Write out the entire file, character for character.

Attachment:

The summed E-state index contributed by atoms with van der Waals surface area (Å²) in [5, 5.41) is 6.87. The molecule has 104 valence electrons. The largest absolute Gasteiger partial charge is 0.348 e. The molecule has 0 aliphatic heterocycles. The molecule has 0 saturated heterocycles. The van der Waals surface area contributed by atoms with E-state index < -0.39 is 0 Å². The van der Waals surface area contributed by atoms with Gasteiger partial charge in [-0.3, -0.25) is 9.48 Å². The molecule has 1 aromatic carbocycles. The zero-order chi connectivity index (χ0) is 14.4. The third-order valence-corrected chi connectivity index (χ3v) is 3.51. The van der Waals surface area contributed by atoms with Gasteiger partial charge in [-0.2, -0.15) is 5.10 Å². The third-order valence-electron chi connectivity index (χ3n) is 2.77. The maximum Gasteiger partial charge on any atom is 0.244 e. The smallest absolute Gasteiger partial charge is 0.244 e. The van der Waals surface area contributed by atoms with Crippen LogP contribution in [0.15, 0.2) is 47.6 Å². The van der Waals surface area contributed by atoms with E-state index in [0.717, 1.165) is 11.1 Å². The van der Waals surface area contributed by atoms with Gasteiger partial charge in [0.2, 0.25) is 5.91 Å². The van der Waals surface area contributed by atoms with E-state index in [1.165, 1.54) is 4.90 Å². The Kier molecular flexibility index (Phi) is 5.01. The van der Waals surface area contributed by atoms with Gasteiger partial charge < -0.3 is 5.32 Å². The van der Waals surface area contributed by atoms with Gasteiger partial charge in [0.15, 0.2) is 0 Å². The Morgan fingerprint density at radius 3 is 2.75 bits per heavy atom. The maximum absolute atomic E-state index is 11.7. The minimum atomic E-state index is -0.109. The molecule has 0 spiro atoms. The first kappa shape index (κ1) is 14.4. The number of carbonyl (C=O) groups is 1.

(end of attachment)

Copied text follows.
The summed E-state index contributed by atoms with van der Waals surface area (Å²) in [5, 5.41) is 6.87. The molecule has 104 valence electrons. The largest absolute Gasteiger partial charge is 0.348 e. The molecule has 0 aliphatic heterocycles. The molecule has 0 saturated heterocycles. The van der Waals surface area contributed by atoms with E-state index < -0.39 is 0 Å². The van der Waals surface area contributed by atoms with Gasteiger partial charge in [-0.3, -0.25) is 9.48 Å². The molecule has 1 aromatic carbocycles. The zero-order chi connectivity index (χ0) is 14.4. The third-order valence-corrected chi connectivity index (χ3v) is 3.51. The van der Waals surface area contributed by atoms with Gasteiger partial charge in [-0.2, -0.15) is 5.10 Å². The third-order valence-electron chi connectivity index (χ3n) is 2.77. The maximum Gasteiger partial charge on any atom is 0.244 e. The smallest absolute Gasteiger partial charge is 0.244 e. The van der Waals surface area contributed by atoms with Crippen LogP contribution in [0.15, 0.2) is 47.6 Å². The van der Waals surface area contributed by atoms with E-state index in [0.717, 1.165) is 11.1 Å². The van der Waals surface area contributed by atoms with Gasteiger partial charge in [0.2, 0.25) is 5.91 Å². The van der Waals surface area contributed by atoms with E-state index in [1.165, 1.54) is 4.90 Å². The Kier molecular flexibility index (Phi) is 5.01. The van der Waals surface area contributed by atoms with Gasteiger partial charge < -0.3 is 5.32 Å². The van der Waals surface area contributed by atoms with Gasteiger partial charge in [0.15, 0.2) is 0 Å². The Morgan fingerprint density at radius 3 is 2.75 bits per heavy atom. The maximum absolute atomic E-state index is 11.7. The minimum atomic E-state index is -0.109. The molecule has 0 spiro atoms. The first kappa shape index (κ1) is 14.4. The number of carbonyl (C=O) groups is 1.